f t y

Ovaries & Hysterectomy: Should They Stay or Should They Go?

Sep 8th, 2014

Many times I am approached by postmenopausal women with concerns about removing their ovaries during hysterectomy. They frequently ask, “Will I need to take hormones after the surgery?” However, these women are already in menopause, and their ovaries are no longer producing hormones. It would be like removing your appendix- it has no function, so if it’s removed you’ll notice no difference. The same is true with ovaries in menopause. If they’re not functioning now, then removing them doesn’t change that.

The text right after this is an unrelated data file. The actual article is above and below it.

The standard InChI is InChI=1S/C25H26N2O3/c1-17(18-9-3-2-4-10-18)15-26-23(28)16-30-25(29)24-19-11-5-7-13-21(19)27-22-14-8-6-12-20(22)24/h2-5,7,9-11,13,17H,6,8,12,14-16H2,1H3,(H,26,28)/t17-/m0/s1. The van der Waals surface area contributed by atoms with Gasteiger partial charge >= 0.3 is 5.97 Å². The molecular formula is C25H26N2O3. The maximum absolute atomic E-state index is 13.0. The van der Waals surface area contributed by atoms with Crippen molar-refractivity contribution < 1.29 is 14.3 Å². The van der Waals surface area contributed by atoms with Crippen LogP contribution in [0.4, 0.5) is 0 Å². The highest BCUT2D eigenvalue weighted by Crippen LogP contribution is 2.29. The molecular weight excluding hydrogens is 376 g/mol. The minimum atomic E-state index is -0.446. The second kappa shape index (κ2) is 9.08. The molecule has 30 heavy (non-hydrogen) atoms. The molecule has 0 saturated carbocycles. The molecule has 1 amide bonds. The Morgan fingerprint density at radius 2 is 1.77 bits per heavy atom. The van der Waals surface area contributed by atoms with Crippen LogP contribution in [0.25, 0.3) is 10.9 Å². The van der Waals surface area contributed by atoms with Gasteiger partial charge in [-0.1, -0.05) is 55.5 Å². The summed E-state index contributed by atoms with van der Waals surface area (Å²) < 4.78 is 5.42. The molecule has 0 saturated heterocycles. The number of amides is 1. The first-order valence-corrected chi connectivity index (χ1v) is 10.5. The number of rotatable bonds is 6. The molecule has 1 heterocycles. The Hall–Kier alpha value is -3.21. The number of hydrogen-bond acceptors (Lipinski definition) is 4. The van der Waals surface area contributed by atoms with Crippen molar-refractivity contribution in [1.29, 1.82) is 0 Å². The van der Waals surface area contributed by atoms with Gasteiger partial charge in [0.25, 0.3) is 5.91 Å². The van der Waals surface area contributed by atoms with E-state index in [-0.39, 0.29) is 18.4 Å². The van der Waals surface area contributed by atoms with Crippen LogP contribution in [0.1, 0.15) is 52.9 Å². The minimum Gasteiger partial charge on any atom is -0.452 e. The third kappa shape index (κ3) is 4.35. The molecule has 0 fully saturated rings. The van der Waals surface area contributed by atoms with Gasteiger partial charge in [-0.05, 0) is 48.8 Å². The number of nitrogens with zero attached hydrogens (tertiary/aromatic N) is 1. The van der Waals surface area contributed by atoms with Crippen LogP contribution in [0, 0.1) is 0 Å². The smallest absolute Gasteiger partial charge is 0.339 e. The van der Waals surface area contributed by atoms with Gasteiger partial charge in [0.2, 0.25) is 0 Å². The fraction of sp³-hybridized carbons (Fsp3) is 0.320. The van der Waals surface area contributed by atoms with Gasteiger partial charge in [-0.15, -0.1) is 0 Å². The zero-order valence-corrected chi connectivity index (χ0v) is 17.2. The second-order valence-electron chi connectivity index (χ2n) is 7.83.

However, if you need a hysterectomy and have not gone through menopause, then your ovaries are still functioning and still producing hormones. In that case, you and your surgeon will need to make a decision about whether to take them out at the time of your hysterectomy. Consider these important factors:

  1. If you have a cancer that could spread to your ovaries/ tubes, they probably need to come out.
  2. Your risk of future abdominal surgery. If you are overweight or have had extensive previous abdominal or pelvic surgeries, you are at risk for a surgical complication.
  3. Your family history of cancer. If you are at increased risk for breast or ovarian cancer, you may elect to remove your ovaries as well as your uterus to lower your cancer risk.
  4. Benign conditions that affect your ovaries, such as endometriosis.

A more in depth examination of this topic is found in my book, Not Your Mother’s Hysterectomy, which can be purchased here. For an explanation of “What is Hysterectomy,” please watch the video below.

Comments are closed.